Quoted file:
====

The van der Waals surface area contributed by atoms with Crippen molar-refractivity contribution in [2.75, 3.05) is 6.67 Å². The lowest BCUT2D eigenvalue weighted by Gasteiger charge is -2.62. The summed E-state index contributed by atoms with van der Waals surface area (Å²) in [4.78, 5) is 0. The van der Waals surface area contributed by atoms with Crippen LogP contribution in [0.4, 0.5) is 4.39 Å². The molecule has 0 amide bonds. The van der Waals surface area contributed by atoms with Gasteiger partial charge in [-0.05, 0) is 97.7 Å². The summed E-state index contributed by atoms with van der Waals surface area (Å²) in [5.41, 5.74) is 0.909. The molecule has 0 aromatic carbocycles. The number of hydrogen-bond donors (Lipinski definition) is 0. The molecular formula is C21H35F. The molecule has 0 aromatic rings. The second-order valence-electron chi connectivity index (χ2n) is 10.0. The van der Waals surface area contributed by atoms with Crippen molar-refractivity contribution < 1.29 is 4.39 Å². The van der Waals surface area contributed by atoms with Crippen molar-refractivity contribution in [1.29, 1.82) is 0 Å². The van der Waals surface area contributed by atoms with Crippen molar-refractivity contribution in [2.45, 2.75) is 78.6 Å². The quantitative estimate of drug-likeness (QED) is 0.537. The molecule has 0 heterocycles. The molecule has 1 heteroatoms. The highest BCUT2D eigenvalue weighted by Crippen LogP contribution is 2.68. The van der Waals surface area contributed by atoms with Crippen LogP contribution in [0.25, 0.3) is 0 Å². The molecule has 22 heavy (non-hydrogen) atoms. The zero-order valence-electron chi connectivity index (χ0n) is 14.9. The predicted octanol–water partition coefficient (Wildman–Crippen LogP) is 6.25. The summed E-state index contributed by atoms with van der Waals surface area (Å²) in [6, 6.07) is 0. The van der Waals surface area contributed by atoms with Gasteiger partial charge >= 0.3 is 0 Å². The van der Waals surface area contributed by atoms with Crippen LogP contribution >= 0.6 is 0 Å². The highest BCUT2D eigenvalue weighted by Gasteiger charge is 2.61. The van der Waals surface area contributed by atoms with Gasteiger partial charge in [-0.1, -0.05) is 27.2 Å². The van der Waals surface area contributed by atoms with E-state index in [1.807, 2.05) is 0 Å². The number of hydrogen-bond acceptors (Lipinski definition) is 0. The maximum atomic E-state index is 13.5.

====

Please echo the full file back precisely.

The van der Waals surface area contributed by atoms with Crippen molar-refractivity contribution in [2.75, 3.05) is 6.67 Å². The lowest BCUT2D eigenvalue weighted by Gasteiger charge is -2.62. The summed E-state index contributed by atoms with van der Waals surface area (Å²) in [4.78, 5) is 0. The van der Waals surface area contributed by atoms with Crippen LogP contribution in [0.4, 0.5) is 4.39 Å². The molecule has 0 amide bonds. The van der Waals surface area contributed by atoms with Gasteiger partial charge in [-0.05, 0) is 97.7 Å². The summed E-state index contributed by atoms with van der Waals surface area (Å²) in [5.41, 5.74) is 0.909. The molecule has 0 aromatic carbocycles. The number of hydrogen-bond donors (Lipinski definition) is 0. The molecular formula is C21H35F. The molecule has 0 aromatic rings. The second-order valence-electron chi connectivity index (χ2n) is 10.0. The van der Waals surface area contributed by atoms with Crippen molar-refractivity contribution < 1.29 is 4.39 Å². The van der Waals surface area contributed by atoms with Crippen molar-refractivity contribution in [1.29, 1.82) is 0 Å². The van der Waals surface area contributed by atoms with Crippen molar-refractivity contribution in [2.45, 2.75) is 78.6 Å². The quantitative estimate of drug-likeness (QED) is 0.537. The molecule has 0 heterocycles. The molecule has 1 heteroatoms. The highest BCUT2D eigenvalue weighted by Crippen LogP contribution is 2.68. The van der Waals surface area contributed by atoms with Crippen LogP contribution in [0.25, 0.3) is 0 Å². The molecule has 22 heavy (non-hydrogen) atoms. The zero-order valence-electron chi connectivity index (χ0n) is 14.9. The predicted octanol–water partition coefficient (Wildman–Crippen LogP) is 6.25. The summed E-state index contributed by atoms with van der Waals surface area (Å²) in [6, 6.07) is 0. The van der Waals surface area contributed by atoms with Gasteiger partial charge >= 0.3 is 0 Å². The van der Waals surface area contributed by atoms with Crippen LogP contribution >= 0.6 is 0 Å². The highest BCUT2D eigenvalue weighted by Gasteiger charge is 2.61. The van der Waals surface area contributed by atoms with Gasteiger partial charge in [-0.1, -0.05) is 27.2 Å². The van der Waals surface area contributed by atoms with E-state index in [1.807, 2.05) is 0 Å². The number of hydrogen-bond acceptors (Lipinski definition) is 0. The maximum atomic E-state index is 13.5.